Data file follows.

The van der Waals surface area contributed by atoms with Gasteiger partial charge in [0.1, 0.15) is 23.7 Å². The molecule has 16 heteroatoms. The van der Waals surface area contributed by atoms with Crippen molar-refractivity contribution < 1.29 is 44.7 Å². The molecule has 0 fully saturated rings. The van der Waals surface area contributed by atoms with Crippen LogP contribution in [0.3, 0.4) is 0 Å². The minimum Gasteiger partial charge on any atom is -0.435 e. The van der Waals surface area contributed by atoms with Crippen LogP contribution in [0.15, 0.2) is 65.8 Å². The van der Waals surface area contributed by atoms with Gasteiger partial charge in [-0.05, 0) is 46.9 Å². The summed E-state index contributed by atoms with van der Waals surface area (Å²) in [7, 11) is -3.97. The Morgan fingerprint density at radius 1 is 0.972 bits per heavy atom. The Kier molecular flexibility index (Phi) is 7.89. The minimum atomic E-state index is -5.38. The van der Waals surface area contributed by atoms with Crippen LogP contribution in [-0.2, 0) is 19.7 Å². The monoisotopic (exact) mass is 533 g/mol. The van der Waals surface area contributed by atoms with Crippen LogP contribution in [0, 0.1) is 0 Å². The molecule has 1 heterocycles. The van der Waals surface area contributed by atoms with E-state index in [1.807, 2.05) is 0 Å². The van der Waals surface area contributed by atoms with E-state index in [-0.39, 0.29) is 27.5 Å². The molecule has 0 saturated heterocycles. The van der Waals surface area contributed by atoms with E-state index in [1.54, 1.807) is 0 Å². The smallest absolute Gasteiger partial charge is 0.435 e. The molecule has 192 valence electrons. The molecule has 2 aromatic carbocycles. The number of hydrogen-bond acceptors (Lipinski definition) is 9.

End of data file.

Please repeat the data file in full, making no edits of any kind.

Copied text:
The van der Waals surface area contributed by atoms with Gasteiger partial charge in [0.1, 0.15) is 23.7 Å². The molecule has 16 heteroatoms. The van der Waals surface area contributed by atoms with Crippen molar-refractivity contribution < 1.29 is 44.7 Å². The molecule has 0 fully saturated rings. The van der Waals surface area contributed by atoms with Crippen LogP contribution in [0.3, 0.4) is 0 Å². The minimum Gasteiger partial charge on any atom is -0.435 e. The van der Waals surface area contributed by atoms with Crippen LogP contribution in [0.15, 0.2) is 65.8 Å². The van der Waals surface area contributed by atoms with Gasteiger partial charge in [-0.05, 0) is 46.9 Å². The summed E-state index contributed by atoms with van der Waals surface area (Å²) in [7, 11) is -3.97. The Morgan fingerprint density at radius 1 is 0.972 bits per heavy atom. The Kier molecular flexibility index (Phi) is 7.89. The minimum atomic E-state index is -5.38. The van der Waals surface area contributed by atoms with Crippen LogP contribution in [-0.2, 0) is 19.7 Å². The monoisotopic (exact) mass is 533 g/mol. The van der Waals surface area contributed by atoms with Crippen LogP contribution in [0, 0.1) is 0 Å². The molecule has 1 heterocycles. The van der Waals surface area contributed by atoms with E-state index in [1.807, 2.05) is 0 Å². The van der Waals surface area contributed by atoms with E-state index in [-0.39, 0.29) is 27.5 Å². The molecule has 0 saturated heterocycles. The van der Waals surface area contributed by atoms with E-state index in [1.54, 1.807) is 0 Å². The smallest absolute Gasteiger partial charge is 0.435 e. The molecule has 192 valence electrons. The molecule has 2 aromatic carbocycles. The number of hydrogen-bond acceptors (Lipinski definition) is 9.